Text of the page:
All investors have their own vetting criteria when assessing the potential of a startup and run wannabe unicorns through their paces using that criteria when they come calling. But suppose those wannabe unicorns are a particular type of business — a matchmaker — the next “Uber of X.” Karen Webster and economist and author of “Matchmakers: The New Economics of Multisided Platforms,” David Evans, say that those investors need a whole new set of questions. The business idiosyncrasies of these powerful but extremely complex businesses require that even the most basic questions be taken to a whole new level.
In this week’s The Matchmaker Is In series, our hosts Karen Webster and David Evans go through the five key questions that an investor needs to ask any matchmaker wannabe who walks through their door.
What’s The Friction?
For matchmaker wannabes, solving a problem really isn’t good enough — or, at least, it shouldn’t be — to compel an investor to open their checkbook.
Evans said investors must go a step further and ask what friction these matchmakers are trying to solve. The only way for matchmakers to get multiple stakeholders on board, Evans explained, is to be absolutely sure that there’s tremendous value to them in having that friction solved for them.
But that’s not all. That friction must be important enough — and big enough — to many people to drive a market. The challenge many matchmakers face is that they might be addressing friction that’s not big enough to get all stakeholders motivated to join.
Webster pointed out that, though advancing technologies have enabled even more matchmakers to pursue platform businesses, they can’t rely on technology alone to get that business off the ground.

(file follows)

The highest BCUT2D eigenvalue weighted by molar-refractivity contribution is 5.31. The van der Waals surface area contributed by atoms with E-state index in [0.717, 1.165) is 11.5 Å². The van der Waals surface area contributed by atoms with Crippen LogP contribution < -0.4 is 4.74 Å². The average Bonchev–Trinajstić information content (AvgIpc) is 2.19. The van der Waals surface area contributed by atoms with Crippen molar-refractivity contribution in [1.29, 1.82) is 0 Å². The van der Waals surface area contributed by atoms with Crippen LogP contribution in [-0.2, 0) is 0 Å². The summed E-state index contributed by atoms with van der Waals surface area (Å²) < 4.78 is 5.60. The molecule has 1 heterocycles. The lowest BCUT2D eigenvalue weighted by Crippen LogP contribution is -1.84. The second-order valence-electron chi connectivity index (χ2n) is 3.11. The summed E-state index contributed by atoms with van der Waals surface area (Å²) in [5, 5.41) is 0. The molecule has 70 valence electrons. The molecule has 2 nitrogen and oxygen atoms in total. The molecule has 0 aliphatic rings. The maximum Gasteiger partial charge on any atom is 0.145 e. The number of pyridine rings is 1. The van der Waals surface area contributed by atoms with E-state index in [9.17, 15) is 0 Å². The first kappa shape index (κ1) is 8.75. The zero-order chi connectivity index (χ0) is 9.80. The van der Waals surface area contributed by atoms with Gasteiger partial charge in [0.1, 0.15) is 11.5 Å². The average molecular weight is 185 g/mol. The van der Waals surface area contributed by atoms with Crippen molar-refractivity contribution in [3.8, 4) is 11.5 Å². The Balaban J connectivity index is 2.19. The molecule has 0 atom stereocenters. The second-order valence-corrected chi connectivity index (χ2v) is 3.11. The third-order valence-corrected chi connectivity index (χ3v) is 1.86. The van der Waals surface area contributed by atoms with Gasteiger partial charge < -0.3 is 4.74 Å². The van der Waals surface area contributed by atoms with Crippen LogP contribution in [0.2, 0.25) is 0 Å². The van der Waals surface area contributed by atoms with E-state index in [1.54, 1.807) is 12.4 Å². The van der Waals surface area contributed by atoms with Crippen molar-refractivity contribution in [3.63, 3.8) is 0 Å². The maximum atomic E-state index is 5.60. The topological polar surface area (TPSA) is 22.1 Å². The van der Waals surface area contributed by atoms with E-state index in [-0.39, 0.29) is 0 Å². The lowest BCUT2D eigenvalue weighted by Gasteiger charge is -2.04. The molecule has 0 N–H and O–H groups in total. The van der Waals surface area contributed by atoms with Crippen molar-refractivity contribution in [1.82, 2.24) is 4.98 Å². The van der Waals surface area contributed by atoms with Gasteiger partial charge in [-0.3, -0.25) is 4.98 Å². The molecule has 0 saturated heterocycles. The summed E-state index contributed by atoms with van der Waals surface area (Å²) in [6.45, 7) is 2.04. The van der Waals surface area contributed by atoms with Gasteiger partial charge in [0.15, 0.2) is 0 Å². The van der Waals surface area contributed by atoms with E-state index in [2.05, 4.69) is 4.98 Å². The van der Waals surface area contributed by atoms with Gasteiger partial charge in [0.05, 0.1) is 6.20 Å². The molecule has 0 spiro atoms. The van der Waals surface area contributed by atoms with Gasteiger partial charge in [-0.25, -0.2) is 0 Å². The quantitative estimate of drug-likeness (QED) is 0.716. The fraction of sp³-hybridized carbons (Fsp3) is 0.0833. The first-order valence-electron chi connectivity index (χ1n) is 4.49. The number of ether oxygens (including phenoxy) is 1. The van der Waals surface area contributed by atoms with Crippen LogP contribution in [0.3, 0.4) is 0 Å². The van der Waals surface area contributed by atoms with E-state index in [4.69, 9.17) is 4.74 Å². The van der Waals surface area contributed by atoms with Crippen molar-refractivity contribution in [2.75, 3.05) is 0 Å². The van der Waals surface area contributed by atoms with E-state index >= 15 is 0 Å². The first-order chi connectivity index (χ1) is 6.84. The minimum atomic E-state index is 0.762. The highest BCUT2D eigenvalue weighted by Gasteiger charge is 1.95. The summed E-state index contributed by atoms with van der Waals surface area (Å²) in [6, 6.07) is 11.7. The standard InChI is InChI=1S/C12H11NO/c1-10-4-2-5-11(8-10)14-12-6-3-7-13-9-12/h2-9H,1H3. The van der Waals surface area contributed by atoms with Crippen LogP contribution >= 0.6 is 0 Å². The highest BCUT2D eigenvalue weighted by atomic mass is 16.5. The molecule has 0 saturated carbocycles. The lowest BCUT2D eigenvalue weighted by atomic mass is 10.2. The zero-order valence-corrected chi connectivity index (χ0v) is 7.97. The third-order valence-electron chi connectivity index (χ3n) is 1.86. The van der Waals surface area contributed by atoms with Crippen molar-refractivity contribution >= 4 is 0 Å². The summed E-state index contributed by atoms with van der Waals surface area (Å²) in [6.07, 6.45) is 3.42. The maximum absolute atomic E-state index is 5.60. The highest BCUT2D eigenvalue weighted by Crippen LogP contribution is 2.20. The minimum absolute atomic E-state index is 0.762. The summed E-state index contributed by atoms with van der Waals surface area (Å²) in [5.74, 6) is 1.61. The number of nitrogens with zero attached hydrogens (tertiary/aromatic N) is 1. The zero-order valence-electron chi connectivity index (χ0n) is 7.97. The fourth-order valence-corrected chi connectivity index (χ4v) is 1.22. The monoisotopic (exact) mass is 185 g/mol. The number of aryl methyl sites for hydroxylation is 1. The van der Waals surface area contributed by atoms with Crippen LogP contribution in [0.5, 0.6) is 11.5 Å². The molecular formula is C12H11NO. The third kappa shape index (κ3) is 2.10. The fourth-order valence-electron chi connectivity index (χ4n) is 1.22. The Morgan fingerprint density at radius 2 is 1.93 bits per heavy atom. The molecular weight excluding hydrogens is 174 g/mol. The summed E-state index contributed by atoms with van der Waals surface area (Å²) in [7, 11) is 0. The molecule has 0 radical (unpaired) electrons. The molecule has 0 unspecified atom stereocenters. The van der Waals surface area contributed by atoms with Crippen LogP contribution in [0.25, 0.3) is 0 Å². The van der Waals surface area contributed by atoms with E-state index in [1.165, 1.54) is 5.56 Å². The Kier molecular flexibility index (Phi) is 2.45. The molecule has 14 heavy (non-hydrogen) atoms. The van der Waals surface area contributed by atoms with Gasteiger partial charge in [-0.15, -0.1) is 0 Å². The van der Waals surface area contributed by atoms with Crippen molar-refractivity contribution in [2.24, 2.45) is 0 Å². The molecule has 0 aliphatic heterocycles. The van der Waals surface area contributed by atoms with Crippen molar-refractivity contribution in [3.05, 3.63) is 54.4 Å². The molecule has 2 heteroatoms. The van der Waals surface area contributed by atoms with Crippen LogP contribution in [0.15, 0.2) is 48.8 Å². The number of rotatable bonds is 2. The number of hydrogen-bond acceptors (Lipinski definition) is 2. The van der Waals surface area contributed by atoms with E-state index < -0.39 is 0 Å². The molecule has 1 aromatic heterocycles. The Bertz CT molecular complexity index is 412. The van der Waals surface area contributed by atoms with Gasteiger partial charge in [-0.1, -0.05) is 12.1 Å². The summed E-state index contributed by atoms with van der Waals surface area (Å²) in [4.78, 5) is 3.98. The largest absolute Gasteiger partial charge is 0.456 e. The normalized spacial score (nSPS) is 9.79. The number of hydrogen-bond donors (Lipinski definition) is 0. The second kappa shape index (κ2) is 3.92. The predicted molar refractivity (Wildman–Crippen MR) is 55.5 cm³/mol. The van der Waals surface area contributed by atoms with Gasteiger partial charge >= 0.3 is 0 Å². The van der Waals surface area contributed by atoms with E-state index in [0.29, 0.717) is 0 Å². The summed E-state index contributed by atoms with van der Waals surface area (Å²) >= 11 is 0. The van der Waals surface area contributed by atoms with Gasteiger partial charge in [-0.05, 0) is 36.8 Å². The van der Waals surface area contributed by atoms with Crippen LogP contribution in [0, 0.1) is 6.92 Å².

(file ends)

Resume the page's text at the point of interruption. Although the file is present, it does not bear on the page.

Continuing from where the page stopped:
What’s The Solution Design?
Identifying a big friction is only as good as the design of the solution to solve the friction better than other entrants in the marketplace.
The technologies or devices used in developing a platform business is what will make it easier for various participants to interact and exchange value with each other and make themselves better off, Evans explained.
“It’s one thing to call yourself a ridesharing app company, but it’s an entirely different thing to develop a great app for drivers, a great app for riders and then incredible technology in the cloud that enables drivers and passengers to find each other and do business,” he added.
Much like the example Uber has set by embedding payments in its ridesharing capabilities to address the point of friction that comes with ride transactions, there are elements in the design that can help eliminate the pain points between the different sides of a matchmaker’s platform.
But oftentimes, it can be hard to reduce friction for one side without inducing friction on the other. Reconciling frictions isn’t easy, and it often involves a matchmaker accepting certain tradeoffs in order to get their matchmaker business off the ground.
Earlier this week in her column, Webster pointed out how mall operators would use the deliberate design of placing escalators to go up and down on opposite ends of their shopping centers in order to maximize the number of stores that consumers had to walk past. Though this action increased friction for consumers, it brought greater benefits to the merchants paying top dollar for access to shopper foot traffic.
Evans explained that, at times, it’s necessary for matchmakers to skew the design of their platform in an attempt to balance the interests of the participants and get all those being catered to to jump on board.
Provided, of course, that the benefits — overall — to all parties is great enough to accept those frictions.
What’s The Ignition Plan?
In the world of matchmakers, ignition is key. Without it, a platform will simply implode.